Friday, April 22, 2011
Mulling Over Mullein
Mullein fascinates me. It has many "common" names, the most common probably being just Mullein or Wooly Mullein. To botanists it's Verbascum thapsus. It came to the USA from Asia, via Europe, quite possibly on the Mayflower, if not earlier. So, one strike against it: it's a weed. However, many medicinal and other uses are attributed to it, so it has its champions. I love the way it looks, and also its biennial life-style. A member of Family Scrophulariaceae, a family name I love to pronounce, its flowers are quite attractive and resemble those of Hibiscus and Monkeyflower, both of which are in the same family.
The other day I was photographing violets at the side of the road when I spotted the top and bottom images shown here. The top photo is what Mullein looks like in its first year. During the second year, a similar rosette of basal leaves gives rise to a stalk that is typically 5 to 6 feet tall by the end of summer, although I've seen some over 10 feet tall. Near the top a cluster of attractive yellow flowers blooms over quite a few weeks. At the end of the second summer, the plant goes to seed and dies, but the brown stalk may remain for several more years if not crushed by snow or other events. I saw one such stalk along Highway 89 on my twice-weekly drive to Greenville for two more years after its summer of blooming. It was hanging over Indian Creek, bent by snow, before it finally gave way. I missed it.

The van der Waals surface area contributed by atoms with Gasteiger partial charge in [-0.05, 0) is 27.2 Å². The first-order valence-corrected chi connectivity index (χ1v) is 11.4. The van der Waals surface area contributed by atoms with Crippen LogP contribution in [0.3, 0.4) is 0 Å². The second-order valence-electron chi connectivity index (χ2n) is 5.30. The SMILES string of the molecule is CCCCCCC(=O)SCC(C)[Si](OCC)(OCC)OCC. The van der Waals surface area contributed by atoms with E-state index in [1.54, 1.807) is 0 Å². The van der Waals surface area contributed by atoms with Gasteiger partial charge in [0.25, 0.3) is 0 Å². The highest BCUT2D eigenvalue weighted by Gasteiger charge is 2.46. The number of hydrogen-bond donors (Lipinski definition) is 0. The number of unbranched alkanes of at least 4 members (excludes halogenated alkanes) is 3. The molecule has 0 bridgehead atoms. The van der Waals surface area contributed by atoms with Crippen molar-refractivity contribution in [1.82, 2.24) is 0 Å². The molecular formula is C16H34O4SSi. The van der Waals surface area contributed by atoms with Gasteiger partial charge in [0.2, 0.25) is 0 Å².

Besides the look of the plant in its various stages, I like how it brings out a range of attitudes in people that are a kind of barometer of our relationship with nature. I did a brief Internet search before posting these comments - can I call them mullings? - and found quite a range. Two samples reflect the range. The California Invasive Plants Council has an article that lists the many problems caused by Mullein and the many ways one can get rid of it. The lengthy article sounds a lot like a description of what's going on in Libya except no human blood is being shed. On the other end of the spectrum, which is where I reside, there's a nice article in the Carrboro (NC) Citizen titled "Can't Say Enough About Mullein." I recommend it.